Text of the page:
A Journey Inside Mystic Journey's Kingdom of Mountains, Echoes September CD of the Month. For September's CD of the Month, we welcome back an old friend to the show, flutist Suzanne Teng, who has returned with her group, Mystic Journey. At the turn of the 21st century, Suzanne appeared a couple of times in the show, playing live from her Topanga Canyon home. She was on the show even before that playing live with the Angels of Venice. With Kingdom of Mountains, we remember why we loved her music so much back then. Suzanne Teng is classically trained but she took a left turn in the 90s and started playing flutes from around the world. The last time I was in her home she had a small room dedicated to flutes from around 50 different countries. She released a couple of beautifully crafted world fusion albums, Mystic Journey and Miles Beyond, the later a CD of the Month in 2004. Teng moved to Sante Fe shortly after that album and has barely been heard from since, but she's finally returned with a group called Mystic Journey (They were Suzanne Teng and Mystic Journey previously) that includes her husband, percussionist-plus Gilbert Levy, along with guitarist Dan Torres and bassist and dilruba player Jon Ossman. Together they have woven an album of serene moods and seductive world grooves, all topped by Teng's flutes. Teng doesn't really tap her flute arsenal for Kingdom of Mountains, concentrating mostly on bass and alto flutes. But she still makes them sound like voices coming from another land, as on the opener, "Subhalda," a name taken from the "Mahabharata" Indian epic. She weaves in like a seductress over subtle synth pads and a spare percussion groove, both from Levy. The rhythms get deeper as Levy brings in the melodic hang drum and Ossman twangs the dilruba. It's a bowed instrument from India he plays it pizzicato for a sitar effect. The title track, "Kingdom of Mountains," is the centerpiece of the album. The title comes from Teng and Levy's son, Miles, who came up with that name for their new Sante Fe home. It's a track that puts the journey into Mystic Journey. A slow build of saz and oud over a spare rhythm evolves into slow desert trot, with Teng playing a bass Native American flute against Levy's ambling udu drums and Ossman's rubbery electric bass. It's a trip into a desert mirage. Teng does deploy her world flutes on several tracks. "Delicate Rainbow Flower" features the Chinese dizi while "Yunnan", has the reedy flute sounds of the Chinese hulusi with three bamboo pipes stuck in a small gourd. This sound inspired one of the more upbeat and vibrant tracks on the album You'd think she'd up the mood on a track called "Midnight in Bamako", but instead it's a slinky walk through a lysergic nightclub, a haze in the air, slow grooves from instruments like the saz and trailing accents from the West African ngoni. This is a deep global chill track. There is a more atmospheric mood to Kingdom of Mountains than previous albums by Teng. Gilbert Levy does most of the synth programming and he goes beyond the usual clichéd patches that plague the genre. There are so many wonderful touches across this album. On "Home," Gilbert Levy plucks the saz, a lute from Turkey while also doubling Teng's alto flute lines on synths. You can really hear the way the drum programming interacts with the hang on "Home" and the two tracks that just feature Teng and Levy. On "" Teng dances her alto flute melody across a propulsive synth bass line, while the hang plays counter-melodies to Teng's flute solo. On record at least, they don't even need a band. Kingdom of Mountains is a more than welcome return from Suzanne Teng and Gilbert Levy. As Mystic Journey, they once again raise the bar of world fusion.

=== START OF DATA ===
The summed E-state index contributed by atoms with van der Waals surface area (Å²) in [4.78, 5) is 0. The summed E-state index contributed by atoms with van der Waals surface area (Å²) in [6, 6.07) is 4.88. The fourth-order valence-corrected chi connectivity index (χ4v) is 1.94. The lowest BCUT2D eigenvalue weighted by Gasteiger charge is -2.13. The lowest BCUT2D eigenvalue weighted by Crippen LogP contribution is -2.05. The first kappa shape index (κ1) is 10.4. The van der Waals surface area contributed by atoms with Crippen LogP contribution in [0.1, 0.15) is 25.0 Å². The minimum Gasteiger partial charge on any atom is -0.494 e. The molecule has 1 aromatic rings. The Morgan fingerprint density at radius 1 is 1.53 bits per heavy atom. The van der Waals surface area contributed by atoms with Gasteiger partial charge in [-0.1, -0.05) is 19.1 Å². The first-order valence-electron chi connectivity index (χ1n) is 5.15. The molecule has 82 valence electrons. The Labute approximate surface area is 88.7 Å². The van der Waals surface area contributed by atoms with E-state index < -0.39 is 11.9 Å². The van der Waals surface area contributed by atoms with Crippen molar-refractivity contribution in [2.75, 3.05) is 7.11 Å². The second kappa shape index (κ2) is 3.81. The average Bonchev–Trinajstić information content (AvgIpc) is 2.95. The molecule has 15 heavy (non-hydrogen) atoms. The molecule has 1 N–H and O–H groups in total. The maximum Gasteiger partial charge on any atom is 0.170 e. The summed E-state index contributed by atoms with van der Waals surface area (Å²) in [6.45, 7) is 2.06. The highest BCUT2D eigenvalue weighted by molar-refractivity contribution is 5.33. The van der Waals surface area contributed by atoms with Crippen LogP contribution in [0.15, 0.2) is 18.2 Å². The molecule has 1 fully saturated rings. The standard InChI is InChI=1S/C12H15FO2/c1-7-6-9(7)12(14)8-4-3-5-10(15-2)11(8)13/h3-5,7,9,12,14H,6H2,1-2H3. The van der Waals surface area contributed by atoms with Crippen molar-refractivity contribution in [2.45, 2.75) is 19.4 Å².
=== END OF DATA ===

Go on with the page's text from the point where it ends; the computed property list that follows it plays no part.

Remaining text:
Echoes Podcast: Mystic Journey's Kingdom of Mountains - Interview Podcast – Echoes